ad // The cost of living crisis has hit most households within the UK. Almost everyone has seen their bills skyrocket and many are finding themselves in desperate situations to ensure their home is warm and they have enough money for food, energy and water.

First and foremost, this rise in cost is obviously disgusting, as life in the UK is seemingly getting more and more difficult as the years go by.

Nobody deserves to suffer this much and struggle to maintain those basic human necessities, like hot water and a warm home.

But the fact is, this is where we are and we have to learn to live and adapt. Luckily, there are plenty of things we can do to lower our bills and improve the cost of living situation in our own homes.

But sadly, when people are struggling so much – or even just point blank refusing to pay – they may be resorting to energy theft.

What is energy theft?

If you’ve never heard of energy theft, then it’s definitely something you should read up on and educate yourself on. Energy theft has risen over the last 6 months, with around 1,000 people reporting energy theft every month.

There has also been a 400% increase in people tampering with their energy supply since 2017.

The rise of energy theft within the last year doesn’t surprise me. Nor should it surprise you. With so many people struggling with the cost of living, some will try anything to lower their bills.

There are many dangers of energy theft, including gas theft, which includes shocks and burns, electric fires, gas leaks and more.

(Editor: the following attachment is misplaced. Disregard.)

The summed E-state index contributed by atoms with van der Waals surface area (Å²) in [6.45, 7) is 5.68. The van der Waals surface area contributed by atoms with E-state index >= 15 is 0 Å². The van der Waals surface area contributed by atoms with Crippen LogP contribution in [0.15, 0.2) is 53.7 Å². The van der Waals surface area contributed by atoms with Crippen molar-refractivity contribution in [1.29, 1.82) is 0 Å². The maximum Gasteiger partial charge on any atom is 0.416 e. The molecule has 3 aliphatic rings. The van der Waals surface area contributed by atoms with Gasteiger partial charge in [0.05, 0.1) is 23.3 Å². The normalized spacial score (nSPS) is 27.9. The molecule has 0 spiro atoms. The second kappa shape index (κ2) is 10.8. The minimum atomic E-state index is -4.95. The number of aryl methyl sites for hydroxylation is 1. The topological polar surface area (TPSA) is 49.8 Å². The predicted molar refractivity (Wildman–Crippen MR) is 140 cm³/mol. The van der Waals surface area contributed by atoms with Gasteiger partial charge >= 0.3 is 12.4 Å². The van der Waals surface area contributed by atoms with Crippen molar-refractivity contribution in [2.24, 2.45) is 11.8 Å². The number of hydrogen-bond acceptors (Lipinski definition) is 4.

The cost of living crisis is a real problem, with so many people seriously struggling every single day. But energy theft isn’t the way to solve the issue, as you could be causing danger for yourself and those around you. Including loved ones in your home.

The campaign from Stay Energy Safe aims to educate people about energy theft and is an anonymous reporting service, that keeps people and communities safe from the disastrous effects of energy crime.

Energy theft can be difficult to spot but you can look out for the following signs:

  1. Damaged meter casing
  2. Extra wires around the meter
  3. Melted or scorched meter casing
  4. Electricity working with no credit
  5. Meter dials or digits not moving
  6. Burning smell near the meter

With 50% of our population not aware of what energy theft is, it’s no surprise that the rates are so high for it. But if you do suspect anything, you can report it anonymously.

Now let’s look at some super easy things you can do and implement in your own home that can help you lower your bills and improve the cost of living situation in your life.

9 ways to lower your bills and improve the cost of living:

Switch appliances off at the socket

This could save you yup to £70 a year. All appliances, including microwaves, kettles, TV’s game consoles and more all draw power, even if they’re not in use. By turning off the switch or unplugging them completely, this can save you a considerable amount!

Wash clothes less often and at a lower temperature

You might want to consider cutting down the amount of washing that you do to once or twice a week (depending on the size of the household) and also lowering the temperature to 30 degrees for every wash.

Try and avoid using a tumble dryer

Tumble dryers are so convenient but they use up so much energy. If you own a tumble dryer, try and only use it for when you really need it. Otherwise, buy a clothes horse and air dry clothes.

Switch to energy saving lightbulbs 

This could save you around £55 a year by switching to LED bulbs, which are much more efficient and also last longer. They’re also better for the environment.

Turn the tap off when brushing your teeth

A super easy tip that everyone can do and that’s turning off the tap when you’re brushing your teeth. I never used to do this but I do it every time I brush my teeth now. When you’re using a best Sonicare toothbrush, you don’t need to keep the tap running!